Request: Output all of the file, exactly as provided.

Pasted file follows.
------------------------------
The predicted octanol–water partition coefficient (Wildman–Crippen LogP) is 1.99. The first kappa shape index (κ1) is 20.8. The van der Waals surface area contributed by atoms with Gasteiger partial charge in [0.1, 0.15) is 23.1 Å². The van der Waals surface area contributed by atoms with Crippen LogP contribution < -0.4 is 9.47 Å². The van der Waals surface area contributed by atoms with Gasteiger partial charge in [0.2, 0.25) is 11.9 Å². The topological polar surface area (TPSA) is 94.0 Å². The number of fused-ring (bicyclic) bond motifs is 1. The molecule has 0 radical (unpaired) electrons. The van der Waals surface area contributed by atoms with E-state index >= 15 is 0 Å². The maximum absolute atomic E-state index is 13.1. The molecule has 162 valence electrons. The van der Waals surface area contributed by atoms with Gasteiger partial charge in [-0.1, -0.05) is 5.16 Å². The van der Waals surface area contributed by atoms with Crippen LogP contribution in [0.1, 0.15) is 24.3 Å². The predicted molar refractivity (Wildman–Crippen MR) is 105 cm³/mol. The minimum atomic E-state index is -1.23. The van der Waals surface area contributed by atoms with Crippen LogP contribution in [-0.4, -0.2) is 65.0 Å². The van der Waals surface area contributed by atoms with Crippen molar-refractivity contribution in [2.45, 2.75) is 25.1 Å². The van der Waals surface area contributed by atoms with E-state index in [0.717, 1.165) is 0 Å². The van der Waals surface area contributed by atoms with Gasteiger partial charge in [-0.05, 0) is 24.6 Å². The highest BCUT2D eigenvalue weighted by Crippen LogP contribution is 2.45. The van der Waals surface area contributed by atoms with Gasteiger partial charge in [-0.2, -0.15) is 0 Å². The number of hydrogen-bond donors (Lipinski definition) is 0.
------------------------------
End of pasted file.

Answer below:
The predicted octanol–water partition coefficient (Wildman–Crippen LogP) is 1.99. The first kappa shape index (κ1) is 20.8. The van der Waals surface area contributed by atoms with Gasteiger partial charge in [0.1, 0.15) is 23.1 Å². The van der Waals surface area contributed by atoms with Crippen LogP contribution < -0.4 is 9.47 Å². The van der Waals surface area contributed by atoms with Gasteiger partial charge in [0.2, 0.25) is 11.9 Å². The topological polar surface area (TPSA) is 94.0 Å². The number of fused-ring (bicyclic) bond motifs is 1. The molecule has 0 radical (unpaired) electrons. The van der Waals surface area contributed by atoms with E-state index >= 15 is 0 Å². The maximum absolute atomic E-state index is 13.1. The molecule has 162 valence electrons. The van der Waals surface area contributed by atoms with Gasteiger partial charge in [-0.1, -0.05) is 5.16 Å². The van der Waals surface area contributed by atoms with Crippen LogP contribution in [0.1, 0.15) is 24.3 Å². The predicted molar refractivity (Wildman–Crippen MR) is 105 cm³/mol. The minimum atomic E-state index is -1.23. The van der Waals surface area contributed by atoms with Crippen LogP contribution in [-0.4, -0.2) is 65.0 Å². The van der Waals surface area contributed by atoms with Crippen molar-refractivity contribution in [2.45, 2.75) is 25.1 Å². The van der Waals surface area contributed by atoms with E-state index in [0.717, 1.165) is 0 Å². The van der Waals surface area contributed by atoms with Gasteiger partial charge in [-0.05, 0) is 24.6 Å². The highest BCUT2D eigenvalue weighted by Crippen LogP contribution is 2.45. The van der Waals surface area contributed by atoms with Gasteiger partial charge in [-0.2, -0.15) is 0 Å². The number of hydrogen-bond donors (Lipinski definition) is 0.